Concept: Hydrogen chloride
Simultaneous removal of nitrate and pentachlorophenol from simulated groundwater using a biodenitrification reactor packed with corncob
- Environmental science and pollution research international
- Published over 4 years ago
Both nitrate and pentachlorophenol (PCP) are familiar pollutants in aqueous environment. This research is focused on the simultaneous removal of nitrate and PCP from simulated contaminated groundwater using a laboratory-scale denitrification reactor packed with corncob as both carbon source and biofilm support. The reactor could be started up readily, and the removal efficiencies of nitrate and PCP reached up to approximately 98 % and 40-45 % when their initial concentrations were 50 mg N/L and 5 mg/L, respectively, after 15-day continuous operation at 10 h of hydraulic retention time (HRT) and 25 °C. Approximately 91 % of PCP removal efficiency was achieved, with 2.47 mg/L of chloride ion release at 24 h of HRT. Eighty-two percent of chlorine in PCP removed was ionized. The productions of 3-chlorophenol and phenol and chloride ion release indicate that the reductive dechlorination reaction is a major degradation pathway of PCP under the experimental conditions.
The pressure-temperature phase diagram of ice displays a perplexing variety of structurally distinct phases. In the century-long history of scientific research on ice, the proton-ordered ice phases numbered XIII through XV were discovered only recently. Despite considerable effort, none of the transitions leading from the low-temperature ordered ices VIII, IX, XI, XIII, XIV and XV to their high-temperature disordered counterparts were experimentally found to display the full Pauling entropy. Here we report calorimetric measurements on suitably high-pressure-treated, hydrogen chloride-doped ice XIV that demonstrate just this at the transition to ice XII. Dielectric spectroscopy on undoped and on variously doped ice XII crystals reveals that addition of hydrogen chloride, the agent triggering complete proton order in ice XIV, enhances the precursor dynamics strongest. These discoveries provide new insights into the puzzling observation that different dopants trigger the formation of different proton-ordered ice phases.
An effective analysis method was developed based on a chemometric tool for the simultaneous quantification of five different post-harvest pesticides (2,4-dichlorophenoxyacetic acid (2,4-D), carbendazim, thiabendazole, iprodione, and prochloraz) in fruits and vegetables. In the modified QuEChERS (quick, easy, cheap, effective, rugged and safe) method, the factors and responses for optimization of the extraction and cleanup analyses were compared using the Plackett-Burman (P-B) screening design. Furthermore, the significant factors (toluene percentage, hydrochloric acid (HCl) percentage, and graphitized carbon black (GCB) amount) were optimized using a central composite design (CCD) combined with Derringer’s desirability function (DF). The limits of quantification (LOQs) were estimated to be 1.0 μg/kg for 2,4-D, carbendazim, thiabendazole, and prochloraz, and 1.5 μg/kg for iprodione in food matrices. The mean recoveries were in the range of 70.4-113.9% with relative standard deviations (RSDs) of less than 16.9% at three spiking levels. The measurement uncertainty of the analytical method was determined using the bottom-up approach, which yielded an average value of 7.6%. Carbendazim was most frequently found in real samples analyzed using the developed method. Consequently, the analytical method can serve as an advantageous and rapid tool for determination of five preservative pesticides in fruits and vegetables.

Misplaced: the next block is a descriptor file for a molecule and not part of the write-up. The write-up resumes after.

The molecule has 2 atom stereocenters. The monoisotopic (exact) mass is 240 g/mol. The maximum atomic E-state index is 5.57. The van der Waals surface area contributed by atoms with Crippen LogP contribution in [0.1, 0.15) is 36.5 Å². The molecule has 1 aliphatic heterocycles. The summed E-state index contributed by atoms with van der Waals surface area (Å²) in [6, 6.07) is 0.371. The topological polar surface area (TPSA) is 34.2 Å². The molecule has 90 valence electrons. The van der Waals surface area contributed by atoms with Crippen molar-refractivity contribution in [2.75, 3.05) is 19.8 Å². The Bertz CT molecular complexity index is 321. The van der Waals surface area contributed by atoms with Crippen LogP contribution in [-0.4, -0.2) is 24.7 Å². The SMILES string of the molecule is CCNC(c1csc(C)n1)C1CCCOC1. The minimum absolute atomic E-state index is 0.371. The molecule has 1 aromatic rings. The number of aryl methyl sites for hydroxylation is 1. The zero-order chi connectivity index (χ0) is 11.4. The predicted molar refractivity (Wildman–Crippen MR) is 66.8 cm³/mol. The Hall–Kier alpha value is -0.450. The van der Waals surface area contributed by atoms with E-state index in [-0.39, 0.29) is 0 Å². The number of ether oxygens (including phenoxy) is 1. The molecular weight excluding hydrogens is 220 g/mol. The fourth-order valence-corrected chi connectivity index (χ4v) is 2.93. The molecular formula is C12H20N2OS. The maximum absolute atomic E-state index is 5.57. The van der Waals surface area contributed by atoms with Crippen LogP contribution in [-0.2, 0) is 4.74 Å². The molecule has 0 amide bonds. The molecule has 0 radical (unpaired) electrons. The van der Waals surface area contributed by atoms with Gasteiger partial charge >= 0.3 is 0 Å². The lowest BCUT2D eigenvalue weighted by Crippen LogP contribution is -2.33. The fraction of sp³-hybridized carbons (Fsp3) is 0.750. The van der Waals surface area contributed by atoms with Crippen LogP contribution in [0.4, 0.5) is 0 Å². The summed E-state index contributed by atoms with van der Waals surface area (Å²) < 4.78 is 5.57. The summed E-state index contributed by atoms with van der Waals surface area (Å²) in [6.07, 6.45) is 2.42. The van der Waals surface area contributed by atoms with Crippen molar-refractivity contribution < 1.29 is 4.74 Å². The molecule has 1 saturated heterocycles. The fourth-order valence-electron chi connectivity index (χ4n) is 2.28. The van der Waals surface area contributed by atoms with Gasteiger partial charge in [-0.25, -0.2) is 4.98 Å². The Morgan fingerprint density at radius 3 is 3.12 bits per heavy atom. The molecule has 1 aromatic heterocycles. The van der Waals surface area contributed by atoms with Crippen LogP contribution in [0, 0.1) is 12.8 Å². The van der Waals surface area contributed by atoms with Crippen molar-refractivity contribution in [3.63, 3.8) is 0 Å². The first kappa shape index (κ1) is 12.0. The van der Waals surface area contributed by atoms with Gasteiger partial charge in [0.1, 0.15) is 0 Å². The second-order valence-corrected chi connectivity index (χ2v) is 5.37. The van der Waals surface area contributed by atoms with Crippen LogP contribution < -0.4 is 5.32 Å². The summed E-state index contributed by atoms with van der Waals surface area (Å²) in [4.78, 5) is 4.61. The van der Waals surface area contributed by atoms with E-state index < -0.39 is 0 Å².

The reaction of tert-butyl esters with SOCl2 at room temperature provides acid chlorides in unpurified yields of 89% or greater. Benzyl, methyl, ethyl, and isopropyl esters are essentially unreactive under these conditions, allowing for the selective conversion of tert-butyl esters to acid chlorides in the presence of other esters.
CoCr F75 scaffolds produced by additive manufacturing: Influence of chemical etching on powder removal and mechanical performance
- Journal of the mechanical behavior of biomedical materials
- Published 16 days ago
Additive manufacturing techniques such as Selective Laser Melting (SLM) allow carefully controlled production of complex porous structures such as scaffolds. These advanced structures can offer many interesting advantages over conventionally produced products in terms of biological response and patient specific design. The surface finish of AM parts is often poor because of the layer wise nature of the process and adhering particles. Loosening of these particles after implantation should be avoided, as this could put the patient’s health at risk. In this study the use of hydrochloric acid and hydrogen peroxide mixtures for surface treatment of cobalt-chromium F75 scaffolds produced by SLM is investigated. A 27% HCl and 8% H2O2 etchant proved effective in removing adhering particles while retaining the quasi-static and fatigue performance of the scaffolds.